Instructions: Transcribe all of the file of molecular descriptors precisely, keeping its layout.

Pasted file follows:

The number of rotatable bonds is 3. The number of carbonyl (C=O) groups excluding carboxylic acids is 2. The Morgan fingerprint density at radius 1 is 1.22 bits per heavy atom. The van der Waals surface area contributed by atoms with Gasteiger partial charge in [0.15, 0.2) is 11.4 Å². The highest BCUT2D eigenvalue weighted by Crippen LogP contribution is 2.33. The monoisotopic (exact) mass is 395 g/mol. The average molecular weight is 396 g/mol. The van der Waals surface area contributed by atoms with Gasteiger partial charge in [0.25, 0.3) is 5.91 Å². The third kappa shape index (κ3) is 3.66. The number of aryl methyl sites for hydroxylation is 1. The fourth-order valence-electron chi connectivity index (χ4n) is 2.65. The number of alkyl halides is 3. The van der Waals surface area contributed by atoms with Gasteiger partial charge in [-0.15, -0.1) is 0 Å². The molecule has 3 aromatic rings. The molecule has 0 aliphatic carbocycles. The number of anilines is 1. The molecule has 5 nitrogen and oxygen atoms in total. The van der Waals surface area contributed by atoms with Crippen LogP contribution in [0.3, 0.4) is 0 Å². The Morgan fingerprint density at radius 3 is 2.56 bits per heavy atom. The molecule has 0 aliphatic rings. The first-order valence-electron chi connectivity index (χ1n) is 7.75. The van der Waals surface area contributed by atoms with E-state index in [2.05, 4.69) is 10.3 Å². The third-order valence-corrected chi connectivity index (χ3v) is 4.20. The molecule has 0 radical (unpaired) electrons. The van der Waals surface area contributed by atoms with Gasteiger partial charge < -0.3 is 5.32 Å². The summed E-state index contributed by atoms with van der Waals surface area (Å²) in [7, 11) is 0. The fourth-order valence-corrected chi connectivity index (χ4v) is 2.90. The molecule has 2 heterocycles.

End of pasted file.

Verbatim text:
The number of rotatable bonds is 3. The number of carbonyl (C=O) groups excluding carboxylic acids is 2. The Morgan fingerprint density at radius 1 is 1.22 bits per heavy atom. The van der Waals surface area contributed by atoms with Gasteiger partial charge in [0.15, 0.2) is 11.4 Å². The highest BCUT2D eigenvalue weighted by Crippen LogP contribution is 2.33. The monoisotopic (exact) mass is 395 g/mol. The average molecular weight is 396 g/mol. The van der Waals surface area contributed by atoms with Gasteiger partial charge in [0.25, 0.3) is 5.91 Å². The third kappa shape index (κ3) is 3.66. The number of aryl methyl sites for hydroxylation is 1. The fourth-order valence-electron chi connectivity index (χ4n) is 2.65. The number of alkyl halides is 3. The van der Waals surface area contributed by atoms with Gasteiger partial charge in [-0.15, -0.1) is 0 Å². The molecule has 3 aromatic rings. The molecule has 0 aliphatic carbocycles. The number of anilines is 1. The molecule has 5 nitrogen and oxygen atoms in total. The van der Waals surface area contributed by atoms with Crippen LogP contribution in [0.3, 0.4) is 0 Å². The Morgan fingerprint density at radius 3 is 2.56 bits per heavy atom. The molecule has 0 aliphatic rings. The first-order valence-electron chi connectivity index (χ1n) is 7.75. The van der Waals surface area contributed by atoms with E-state index in [2.05, 4.69) is 10.3 Å². The third-order valence-corrected chi connectivity index (χ3v) is 4.20. The molecule has 0 radical (unpaired) electrons. The van der Waals surface area contributed by atoms with Gasteiger partial charge < -0.3 is 5.32 Å². The summed E-state index contributed by atoms with van der Waals surface area (Å²) in [7, 11) is 0. The fourth-order valence-corrected chi connectivity index (χ4v) is 2.90. The molecule has 2 heterocycles.